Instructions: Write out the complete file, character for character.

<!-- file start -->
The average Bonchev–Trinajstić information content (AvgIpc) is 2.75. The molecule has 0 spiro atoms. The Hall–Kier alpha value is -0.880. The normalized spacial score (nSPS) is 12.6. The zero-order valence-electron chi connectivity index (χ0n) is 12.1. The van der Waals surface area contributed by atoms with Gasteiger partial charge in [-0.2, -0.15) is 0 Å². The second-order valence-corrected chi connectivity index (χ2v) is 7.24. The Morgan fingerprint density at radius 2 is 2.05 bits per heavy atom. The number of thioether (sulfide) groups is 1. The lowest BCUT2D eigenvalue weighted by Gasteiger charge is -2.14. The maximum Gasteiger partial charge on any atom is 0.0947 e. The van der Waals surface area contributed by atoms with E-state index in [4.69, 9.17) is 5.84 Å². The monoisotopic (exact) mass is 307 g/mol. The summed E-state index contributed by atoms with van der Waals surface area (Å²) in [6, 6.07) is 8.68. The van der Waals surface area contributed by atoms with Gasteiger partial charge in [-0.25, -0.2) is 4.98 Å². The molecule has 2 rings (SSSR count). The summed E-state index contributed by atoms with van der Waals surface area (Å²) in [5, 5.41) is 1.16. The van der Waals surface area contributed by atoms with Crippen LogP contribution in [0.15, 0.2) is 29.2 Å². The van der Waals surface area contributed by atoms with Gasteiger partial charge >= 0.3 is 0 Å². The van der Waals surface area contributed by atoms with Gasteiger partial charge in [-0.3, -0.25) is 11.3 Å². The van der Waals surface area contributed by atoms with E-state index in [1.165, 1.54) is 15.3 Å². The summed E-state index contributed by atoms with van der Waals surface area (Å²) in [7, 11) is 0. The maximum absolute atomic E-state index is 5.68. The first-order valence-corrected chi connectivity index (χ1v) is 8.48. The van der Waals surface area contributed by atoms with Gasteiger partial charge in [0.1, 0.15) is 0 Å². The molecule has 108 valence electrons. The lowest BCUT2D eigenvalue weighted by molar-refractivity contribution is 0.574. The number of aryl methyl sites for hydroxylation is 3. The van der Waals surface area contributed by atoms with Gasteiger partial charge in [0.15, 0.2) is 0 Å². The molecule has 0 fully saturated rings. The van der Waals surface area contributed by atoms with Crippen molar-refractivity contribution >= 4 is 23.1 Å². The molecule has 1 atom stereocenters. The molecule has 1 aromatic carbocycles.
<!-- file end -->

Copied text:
The average Bonchev–Trinajstić information content (AvgIpc) is 2.75. The molecule has 0 spiro atoms. The Hall–Kier alpha value is -0.880. The normalized spacial score (nSPS) is 12.6. The zero-order valence-electron chi connectivity index (χ0n) is 12.1. The van der Waals surface area contributed by atoms with Gasteiger partial charge in [-0.2, -0.15) is 0 Å². The second-order valence-corrected chi connectivity index (χ2v) is 7.24. The Morgan fingerprint density at radius 2 is 2.05 bits per heavy atom. The number of thioether (sulfide) groups is 1. The lowest BCUT2D eigenvalue weighted by Gasteiger charge is -2.14. The maximum Gasteiger partial charge on any atom is 0.0947 e. The van der Waals surface area contributed by atoms with E-state index in [4.69, 9.17) is 5.84 Å². The monoisotopic (exact) mass is 307 g/mol. The summed E-state index contributed by atoms with van der Waals surface area (Å²) in [6, 6.07) is 8.68. The van der Waals surface area contributed by atoms with Gasteiger partial charge in [-0.25, -0.2) is 4.98 Å². The molecule has 2 rings (SSSR count). The summed E-state index contributed by atoms with van der Waals surface area (Å²) in [5, 5.41) is 1.16. The van der Waals surface area contributed by atoms with Crippen LogP contribution in [0.15, 0.2) is 29.2 Å². The van der Waals surface area contributed by atoms with Gasteiger partial charge >= 0.3 is 0 Å². The van der Waals surface area contributed by atoms with Gasteiger partial charge in [-0.3, -0.25) is 11.3 Å². The van der Waals surface area contributed by atoms with E-state index in [1.165, 1.54) is 15.3 Å². The summed E-state index contributed by atoms with van der Waals surface area (Å²) in [7, 11) is 0. The maximum absolute atomic E-state index is 5.68. The first-order valence-corrected chi connectivity index (χ1v) is 8.48. The van der Waals surface area contributed by atoms with Gasteiger partial charge in [0.1, 0.15) is 0 Å². The molecule has 108 valence electrons. The lowest BCUT2D eigenvalue weighted by molar-refractivity contribution is 0.574. The number of aryl methyl sites for hydroxylation is 3. The van der Waals surface area contributed by atoms with Gasteiger partial charge in [0.15, 0.2) is 0 Å². The molecule has 0 fully saturated rings. The van der Waals surface area contributed by atoms with Crippen molar-refractivity contribution >= 4 is 23.1 Å². The molecule has 1 atom stereocenters. The molecule has 1 aromatic carbocycles.